Sarcopenia of the Psoas Muscles Is Associated With Poor Outcomes Following Lung Transplantation

Joshua Hsu, Aravind Krishnan, Cheng T. Lin, Pali D. Shah, Stephen R. Broderick, Robert S.D. Higgins, Christian A. Merlo, Errol L. Bush

Research output: Contribution to journalArticlepeer-review

18 Scopus citations


Background: Sarcopenia, a known component of frailty, defined by diminished cross-sectional area of the psoas muscles, is associated with poor outcomes after a range of surgical procedures. However, little is known of the relationship between sarcopenia of the psoas muscles (SPM) and long-term survival, decline in pulmonary function, and graft failure after lung transplantation. Methods: We reviewed patients who underwent primary lung transplantation at our institution from 2011 to 2014. Cross-sectional areas of the psoas muscles at the L4 vertebral level were measured using preoperative computed tomography. Gender-based cutoff values for sarcopenia were generated and validated. The primary outcomes were 1-, 2-, and 3-year all-cause mortality, forced expiratory volume in 1 second values, and graft function. Adjusted logistic regression and survival analysis was used to analyze outcomes. Results: Ninety-five patients were included in this study; 39 (41.1%) patients were considered sarcopenic. SPM was significantly associated with short-term and midterm mortality on multivariate analysis (1 year: odds ratio [OR], 8.7, p = 0.017; 2 years: OR, 12.7, p < 0.01; 3 years: OR, 13.4, p < 0.01). Survival analysis showed significantly decreased survival in sarcopenic patients at 3 years (35.9% versus 76.8%; p < 0.01). SPM is also associated with decreased forced expiratory volume in 1 second (coefficient, –17.3; p = 0.03). Adjusted Cox analysis showed an increased hazard for all-cause mortality (hazard ratio, 5.8, p < 0.01) and graft failure (hazard ratio, 14.7, p < 0.01) in sarcopenic patients. Conclusions: This study demonstrates a significant association between SPM and death, pulmonary function, and graft failure in patients receiving a lung transplant. Determining SPM preoperatively may be a useful component of frailty assessment and a predictor of survival in this patient population.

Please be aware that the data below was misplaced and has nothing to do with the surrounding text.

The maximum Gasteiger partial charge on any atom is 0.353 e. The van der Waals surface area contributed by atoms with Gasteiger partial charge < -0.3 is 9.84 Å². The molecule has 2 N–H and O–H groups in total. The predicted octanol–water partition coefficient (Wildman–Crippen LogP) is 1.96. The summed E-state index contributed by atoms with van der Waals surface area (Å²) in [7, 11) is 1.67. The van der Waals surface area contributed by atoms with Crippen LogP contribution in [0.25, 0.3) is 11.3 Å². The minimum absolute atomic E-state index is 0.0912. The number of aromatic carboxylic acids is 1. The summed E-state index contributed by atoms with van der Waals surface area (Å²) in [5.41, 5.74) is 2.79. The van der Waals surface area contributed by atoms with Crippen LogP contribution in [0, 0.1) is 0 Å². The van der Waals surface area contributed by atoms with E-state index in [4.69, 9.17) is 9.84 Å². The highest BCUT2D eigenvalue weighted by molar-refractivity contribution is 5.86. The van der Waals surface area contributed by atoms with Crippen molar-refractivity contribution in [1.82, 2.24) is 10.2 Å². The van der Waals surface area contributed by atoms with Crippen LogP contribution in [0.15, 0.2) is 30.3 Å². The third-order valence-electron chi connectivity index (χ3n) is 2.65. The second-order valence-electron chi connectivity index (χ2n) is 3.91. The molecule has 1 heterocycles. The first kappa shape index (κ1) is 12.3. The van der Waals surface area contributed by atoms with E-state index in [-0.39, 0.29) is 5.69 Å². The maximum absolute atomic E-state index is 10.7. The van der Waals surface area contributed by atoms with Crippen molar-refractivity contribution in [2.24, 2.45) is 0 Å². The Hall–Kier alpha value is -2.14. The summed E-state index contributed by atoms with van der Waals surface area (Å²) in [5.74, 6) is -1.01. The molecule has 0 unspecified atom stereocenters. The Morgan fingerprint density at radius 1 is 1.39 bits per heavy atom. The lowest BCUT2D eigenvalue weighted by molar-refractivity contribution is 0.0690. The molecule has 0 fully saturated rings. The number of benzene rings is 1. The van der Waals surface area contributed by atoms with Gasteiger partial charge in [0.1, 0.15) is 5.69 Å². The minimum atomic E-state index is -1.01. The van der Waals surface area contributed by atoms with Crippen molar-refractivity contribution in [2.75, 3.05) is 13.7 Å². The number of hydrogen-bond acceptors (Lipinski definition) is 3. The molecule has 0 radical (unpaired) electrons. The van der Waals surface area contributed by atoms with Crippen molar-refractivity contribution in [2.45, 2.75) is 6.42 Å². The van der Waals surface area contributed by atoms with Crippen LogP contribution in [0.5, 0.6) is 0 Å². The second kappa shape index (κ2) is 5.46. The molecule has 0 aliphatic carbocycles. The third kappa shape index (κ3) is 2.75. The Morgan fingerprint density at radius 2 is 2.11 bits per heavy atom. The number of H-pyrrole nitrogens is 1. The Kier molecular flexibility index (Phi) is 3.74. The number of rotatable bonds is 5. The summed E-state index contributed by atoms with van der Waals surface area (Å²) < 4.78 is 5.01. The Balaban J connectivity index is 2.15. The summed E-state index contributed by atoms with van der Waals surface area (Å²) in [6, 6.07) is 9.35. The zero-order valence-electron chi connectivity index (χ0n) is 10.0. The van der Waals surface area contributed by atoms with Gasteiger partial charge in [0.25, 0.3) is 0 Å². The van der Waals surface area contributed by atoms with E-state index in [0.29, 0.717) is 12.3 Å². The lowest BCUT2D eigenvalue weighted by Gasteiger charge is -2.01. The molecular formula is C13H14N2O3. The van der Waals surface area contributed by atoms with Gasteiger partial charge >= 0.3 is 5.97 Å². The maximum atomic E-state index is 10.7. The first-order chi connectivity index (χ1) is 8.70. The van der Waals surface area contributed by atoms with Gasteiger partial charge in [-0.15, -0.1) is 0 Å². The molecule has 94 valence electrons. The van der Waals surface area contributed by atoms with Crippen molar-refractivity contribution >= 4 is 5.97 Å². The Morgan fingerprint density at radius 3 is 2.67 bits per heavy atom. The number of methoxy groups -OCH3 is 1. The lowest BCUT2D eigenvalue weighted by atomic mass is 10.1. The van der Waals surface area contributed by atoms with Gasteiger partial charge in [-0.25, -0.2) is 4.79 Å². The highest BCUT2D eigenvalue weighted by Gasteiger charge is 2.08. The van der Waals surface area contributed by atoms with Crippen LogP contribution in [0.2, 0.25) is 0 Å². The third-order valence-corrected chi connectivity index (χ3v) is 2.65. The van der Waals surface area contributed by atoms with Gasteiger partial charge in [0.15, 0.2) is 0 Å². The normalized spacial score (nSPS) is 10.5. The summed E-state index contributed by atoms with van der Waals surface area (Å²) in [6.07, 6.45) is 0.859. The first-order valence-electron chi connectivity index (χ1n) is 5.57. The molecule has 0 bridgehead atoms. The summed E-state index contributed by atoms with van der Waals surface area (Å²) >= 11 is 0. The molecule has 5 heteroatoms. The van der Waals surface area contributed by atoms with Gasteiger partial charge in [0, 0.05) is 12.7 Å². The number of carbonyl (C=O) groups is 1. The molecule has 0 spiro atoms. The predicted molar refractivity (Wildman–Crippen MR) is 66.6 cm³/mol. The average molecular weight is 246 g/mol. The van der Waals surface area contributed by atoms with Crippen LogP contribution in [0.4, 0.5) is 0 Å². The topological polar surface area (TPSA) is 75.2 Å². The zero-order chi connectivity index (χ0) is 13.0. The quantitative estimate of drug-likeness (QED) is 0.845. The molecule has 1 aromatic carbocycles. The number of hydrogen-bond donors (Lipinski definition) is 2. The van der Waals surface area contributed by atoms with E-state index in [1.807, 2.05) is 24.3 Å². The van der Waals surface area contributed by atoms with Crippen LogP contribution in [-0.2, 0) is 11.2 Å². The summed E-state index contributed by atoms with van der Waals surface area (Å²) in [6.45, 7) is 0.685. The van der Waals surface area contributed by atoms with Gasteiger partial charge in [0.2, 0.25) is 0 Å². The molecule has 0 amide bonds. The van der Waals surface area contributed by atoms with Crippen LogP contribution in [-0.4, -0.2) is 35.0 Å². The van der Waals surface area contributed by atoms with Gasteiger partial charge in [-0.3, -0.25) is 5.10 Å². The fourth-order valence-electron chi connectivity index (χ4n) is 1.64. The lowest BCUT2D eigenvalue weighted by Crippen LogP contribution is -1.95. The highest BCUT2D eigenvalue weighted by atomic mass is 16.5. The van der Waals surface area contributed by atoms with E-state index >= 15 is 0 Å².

Original languageEnglish (US)
Pages (from-to)1082-1088
Number of pages7
JournalAnnals of Thoracic Surgery
Issue number4
StatePublished - Apr 2019

ASJC Scopus subject areas

  • Surgery
  • Pulmonary and Respiratory Medicine
  • Cardiology and Cardiovascular Medicine


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